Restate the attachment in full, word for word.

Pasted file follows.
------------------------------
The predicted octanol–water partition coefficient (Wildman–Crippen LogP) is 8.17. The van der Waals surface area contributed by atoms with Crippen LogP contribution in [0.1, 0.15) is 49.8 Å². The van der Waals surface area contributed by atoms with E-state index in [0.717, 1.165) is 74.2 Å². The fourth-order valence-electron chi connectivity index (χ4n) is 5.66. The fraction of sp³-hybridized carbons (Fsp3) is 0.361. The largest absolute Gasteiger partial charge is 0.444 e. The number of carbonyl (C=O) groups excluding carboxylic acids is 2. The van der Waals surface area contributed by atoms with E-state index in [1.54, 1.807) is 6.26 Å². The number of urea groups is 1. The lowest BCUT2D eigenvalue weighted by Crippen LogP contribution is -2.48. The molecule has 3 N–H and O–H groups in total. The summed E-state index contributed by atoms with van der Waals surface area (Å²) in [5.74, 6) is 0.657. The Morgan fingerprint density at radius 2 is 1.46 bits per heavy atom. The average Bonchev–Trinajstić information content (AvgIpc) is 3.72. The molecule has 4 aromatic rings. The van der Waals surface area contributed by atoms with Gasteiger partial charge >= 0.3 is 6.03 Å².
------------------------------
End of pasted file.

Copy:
The predicted octanol–water partition coefficient (Wildman–Crippen LogP) is 8.17. The van der Waals surface area contributed by atoms with Crippen LogP contribution in [0.1, 0.15) is 49.8 Å². The van der Waals surface area contributed by atoms with E-state index in [0.717, 1.165) is 74.2 Å². The fourth-order valence-electron chi connectivity index (χ4n) is 5.66. The fraction of sp³-hybridized carbons (Fsp3) is 0.361. The largest absolute Gasteiger partial charge is 0.444 e. The number of carbonyl (C=O) groups excluding carboxylic acids is 2. The van der Waals surface area contributed by atoms with E-state index in [1.54, 1.807) is 6.26 Å². The number of urea groups is 1. The lowest BCUT2D eigenvalue weighted by Crippen LogP contribution is -2.48. The molecule has 3 N–H and O–H groups in total. The summed E-state index contributed by atoms with van der Waals surface area (Å²) in [5.74, 6) is 0.657. The Morgan fingerprint density at radius 2 is 1.46 bits per heavy atom. The average Bonchev–Trinajstić information content (AvgIpc) is 3.72. The molecule has 4 aromatic rings. The van der Waals surface area contributed by atoms with Gasteiger partial charge >= 0.3 is 6.03 Å².